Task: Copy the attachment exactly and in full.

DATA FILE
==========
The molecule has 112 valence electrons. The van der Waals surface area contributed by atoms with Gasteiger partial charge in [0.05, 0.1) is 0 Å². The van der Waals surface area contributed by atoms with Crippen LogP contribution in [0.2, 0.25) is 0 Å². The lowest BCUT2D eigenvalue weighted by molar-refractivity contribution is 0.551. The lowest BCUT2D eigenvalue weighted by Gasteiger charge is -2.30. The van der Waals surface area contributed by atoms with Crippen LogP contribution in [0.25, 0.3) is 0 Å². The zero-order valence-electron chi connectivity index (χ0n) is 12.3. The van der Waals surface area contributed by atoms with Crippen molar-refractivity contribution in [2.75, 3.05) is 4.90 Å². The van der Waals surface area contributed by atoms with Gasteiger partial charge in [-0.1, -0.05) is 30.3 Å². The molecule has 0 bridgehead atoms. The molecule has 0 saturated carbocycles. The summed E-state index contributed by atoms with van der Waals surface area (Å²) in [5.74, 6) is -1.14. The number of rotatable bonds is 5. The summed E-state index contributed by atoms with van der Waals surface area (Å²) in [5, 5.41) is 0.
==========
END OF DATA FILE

The molecule has 112 valence electrons. The van der Waals surface area contributed by atoms with Gasteiger partial charge in [0.05, 0.1) is 0 Å². The van der Waals surface area contributed by atoms with Crippen LogP contribution in [0.2, 0.25) is 0 Å². The lowest BCUT2D eigenvalue weighted by molar-refractivity contribution is 0.551. The lowest BCUT2D eigenvalue weighted by Gasteiger charge is -2.30. The van der Waals surface area contributed by atoms with Crippen LogP contribution in [0.25, 0.3) is 0 Å². The zero-order valence-electron chi connectivity index (χ0n) is 12.3. The van der Waals surface area contributed by atoms with Crippen molar-refractivity contribution in [2.75, 3.05) is 4.90 Å². The van der Waals surface area contributed by atoms with Gasteiger partial charge in [-0.1, -0.05) is 30.3 Å². The molecule has 0 bridgehead atoms. The molecule has 0 saturated carbocycles. The summed E-state index contributed by atoms with van der Waals surface area (Å²) in [5.74, 6) is -1.14. The number of rotatable bonds is 5. The summed E-state index contributed by atoms with van der Waals surface area (Å²) in [5, 5.41) is 0.